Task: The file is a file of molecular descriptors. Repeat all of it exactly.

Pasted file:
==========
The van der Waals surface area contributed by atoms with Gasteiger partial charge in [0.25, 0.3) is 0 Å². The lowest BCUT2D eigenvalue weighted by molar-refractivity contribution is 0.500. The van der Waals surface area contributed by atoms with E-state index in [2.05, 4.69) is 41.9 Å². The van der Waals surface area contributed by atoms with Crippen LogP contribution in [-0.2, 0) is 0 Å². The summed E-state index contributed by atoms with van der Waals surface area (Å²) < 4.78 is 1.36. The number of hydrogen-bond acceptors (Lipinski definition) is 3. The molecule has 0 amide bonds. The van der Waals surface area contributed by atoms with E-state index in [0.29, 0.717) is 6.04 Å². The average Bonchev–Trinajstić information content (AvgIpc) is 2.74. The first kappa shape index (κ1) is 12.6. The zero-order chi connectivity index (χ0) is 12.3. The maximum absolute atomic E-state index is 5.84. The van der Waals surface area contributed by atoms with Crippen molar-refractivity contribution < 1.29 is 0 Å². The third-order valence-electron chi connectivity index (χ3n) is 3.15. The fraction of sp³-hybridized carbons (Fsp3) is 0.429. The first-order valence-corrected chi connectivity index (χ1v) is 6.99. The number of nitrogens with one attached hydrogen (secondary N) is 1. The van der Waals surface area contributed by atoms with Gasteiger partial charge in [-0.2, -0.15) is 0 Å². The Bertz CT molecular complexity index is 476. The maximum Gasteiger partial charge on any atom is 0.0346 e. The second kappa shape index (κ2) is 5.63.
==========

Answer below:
The van der Waals surface area contributed by atoms with Gasteiger partial charge in [0.25, 0.3) is 0 Å². The lowest BCUT2D eigenvalue weighted by molar-refractivity contribution is 0.500. The van der Waals surface area contributed by atoms with E-state index in [2.05, 4.69) is 41.9 Å². The van der Waals surface area contributed by atoms with Crippen LogP contribution in [-0.2, 0) is 0 Å². The summed E-state index contributed by atoms with van der Waals surface area (Å²) < 4.78 is 1.36. The number of hydrogen-bond acceptors (Lipinski definition) is 3. The molecule has 0 amide bonds. The van der Waals surface area contributed by atoms with E-state index in [0.29, 0.717) is 6.04 Å². The average Bonchev–Trinajstić information content (AvgIpc) is 2.74. The first kappa shape index (κ1) is 12.6. The zero-order chi connectivity index (χ0) is 12.3. The maximum absolute atomic E-state index is 5.84. The van der Waals surface area contributed by atoms with Crippen molar-refractivity contribution < 1.29 is 0 Å². The third-order valence-electron chi connectivity index (χ3n) is 3.15. The fraction of sp³-hybridized carbons (Fsp3) is 0.429. The first-order valence-corrected chi connectivity index (χ1v) is 6.99. The number of nitrogens with one attached hydrogen (secondary N) is 1. The van der Waals surface area contributed by atoms with Gasteiger partial charge in [-0.2, -0.15) is 0 Å². The Bertz CT molecular complexity index is 476. The maximum Gasteiger partial charge on any atom is 0.0346 e. The second kappa shape index (κ2) is 5.63.